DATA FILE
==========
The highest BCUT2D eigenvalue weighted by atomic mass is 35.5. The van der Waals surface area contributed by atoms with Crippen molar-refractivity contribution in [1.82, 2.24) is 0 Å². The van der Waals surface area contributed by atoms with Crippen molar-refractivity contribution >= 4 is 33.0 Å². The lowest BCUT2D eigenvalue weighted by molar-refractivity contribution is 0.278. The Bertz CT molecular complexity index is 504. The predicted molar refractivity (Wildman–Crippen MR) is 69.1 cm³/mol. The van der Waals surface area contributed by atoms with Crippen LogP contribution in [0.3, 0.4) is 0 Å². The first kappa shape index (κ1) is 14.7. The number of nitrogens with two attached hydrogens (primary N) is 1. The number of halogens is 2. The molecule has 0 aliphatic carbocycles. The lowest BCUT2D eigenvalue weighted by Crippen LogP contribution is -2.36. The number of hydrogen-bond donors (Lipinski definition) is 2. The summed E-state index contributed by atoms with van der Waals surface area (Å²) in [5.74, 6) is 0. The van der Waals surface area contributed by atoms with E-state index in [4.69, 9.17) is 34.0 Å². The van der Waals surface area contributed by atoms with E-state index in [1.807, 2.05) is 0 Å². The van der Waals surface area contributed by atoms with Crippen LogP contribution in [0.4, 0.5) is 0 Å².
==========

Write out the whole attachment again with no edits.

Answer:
The highest BCUT2D eigenvalue weighted by atomic mass is 35.5. The van der Waals surface area contributed by atoms with Crippen molar-refractivity contribution in [1.82, 2.24) is 0 Å². The van der Waals surface area contributed by atoms with Crippen molar-refractivity contribution >= 4 is 33.0 Å². The lowest BCUT2D eigenvalue weighted by molar-refractivity contribution is 0.278. The Bertz CT molecular complexity index is 504. The predicted molar refractivity (Wildman–Crippen MR) is 69.1 cm³/mol. The van der Waals surface area contributed by atoms with Crippen LogP contribution in [0.3, 0.4) is 0 Å². The first kappa shape index (κ1) is 14.7. The number of nitrogens with two attached hydrogens (primary N) is 1. The number of halogens is 2. The molecule has 0 aliphatic carbocycles. The lowest BCUT2D eigenvalue weighted by Crippen LogP contribution is -2.36. The number of hydrogen-bond donors (Lipinski definition) is 2. The summed E-state index contributed by atoms with van der Waals surface area (Å²) in [5.74, 6) is 0. The van der Waals surface area contributed by atoms with E-state index in [4.69, 9.17) is 34.0 Å². The van der Waals surface area contributed by atoms with E-state index in [1.807, 2.05) is 0 Å². The van der Waals surface area contributed by atoms with Crippen LogP contribution in [0.4, 0.5) is 0 Å².